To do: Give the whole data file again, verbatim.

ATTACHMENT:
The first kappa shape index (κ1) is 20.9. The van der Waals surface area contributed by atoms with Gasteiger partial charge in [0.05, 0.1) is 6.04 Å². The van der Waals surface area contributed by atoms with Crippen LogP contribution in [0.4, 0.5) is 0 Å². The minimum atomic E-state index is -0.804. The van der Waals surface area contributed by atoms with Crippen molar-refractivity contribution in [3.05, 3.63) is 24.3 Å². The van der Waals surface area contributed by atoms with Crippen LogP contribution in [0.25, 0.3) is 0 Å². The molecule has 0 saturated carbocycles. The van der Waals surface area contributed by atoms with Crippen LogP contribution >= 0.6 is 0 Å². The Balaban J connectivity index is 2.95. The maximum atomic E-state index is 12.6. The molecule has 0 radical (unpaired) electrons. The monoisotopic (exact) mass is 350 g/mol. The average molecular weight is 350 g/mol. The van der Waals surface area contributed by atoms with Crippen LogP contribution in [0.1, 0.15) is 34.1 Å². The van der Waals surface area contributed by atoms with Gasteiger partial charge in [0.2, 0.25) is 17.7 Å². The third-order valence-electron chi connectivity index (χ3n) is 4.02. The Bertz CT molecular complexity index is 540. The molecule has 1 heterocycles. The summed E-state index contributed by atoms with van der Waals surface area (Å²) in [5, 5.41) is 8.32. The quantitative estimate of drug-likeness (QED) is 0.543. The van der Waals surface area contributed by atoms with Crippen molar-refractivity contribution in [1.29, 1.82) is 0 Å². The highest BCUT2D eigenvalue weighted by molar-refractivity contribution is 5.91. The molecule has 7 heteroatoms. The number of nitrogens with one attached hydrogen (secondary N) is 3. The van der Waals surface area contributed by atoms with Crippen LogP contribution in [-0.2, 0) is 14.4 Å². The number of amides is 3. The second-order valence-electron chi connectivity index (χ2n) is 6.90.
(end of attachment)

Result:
The first kappa shape index (κ1) is 20.9. The van der Waals surface area contributed by atoms with Gasteiger partial charge in [0.05, 0.1) is 6.04 Å². The van der Waals surface area contributed by atoms with Crippen LogP contribution in [0.4, 0.5) is 0 Å². The minimum atomic E-state index is -0.804. The van der Waals surface area contributed by atoms with Crippen molar-refractivity contribution in [3.05, 3.63) is 24.3 Å². The van der Waals surface area contributed by atoms with Crippen LogP contribution in [0.25, 0.3) is 0 Å². The molecule has 0 saturated carbocycles. The van der Waals surface area contributed by atoms with Crippen LogP contribution >= 0.6 is 0 Å². The Balaban J connectivity index is 2.95. The maximum atomic E-state index is 12.6. The molecule has 0 radical (unpaired) electrons. The monoisotopic (exact) mass is 350 g/mol. The average molecular weight is 350 g/mol. The van der Waals surface area contributed by atoms with Crippen LogP contribution in [0.1, 0.15) is 34.1 Å². The van der Waals surface area contributed by atoms with Gasteiger partial charge in [0.2, 0.25) is 17.7 Å². The third-order valence-electron chi connectivity index (χ3n) is 4.02. The Bertz CT molecular complexity index is 540. The molecule has 1 heterocycles. The summed E-state index contributed by atoms with van der Waals surface area (Å²) in [5, 5.41) is 8.32. The quantitative estimate of drug-likeness (QED) is 0.543. The van der Waals surface area contributed by atoms with Crippen molar-refractivity contribution in [1.29, 1.82) is 0 Å². The highest BCUT2D eigenvalue weighted by molar-refractivity contribution is 5.91. The molecule has 7 heteroatoms. The number of nitrogens with one attached hydrogen (secondary N) is 3. The van der Waals surface area contributed by atoms with Crippen LogP contribution in [-0.2, 0) is 14.4 Å². The number of amides is 3. The second-order valence-electron chi connectivity index (χ2n) is 6.90.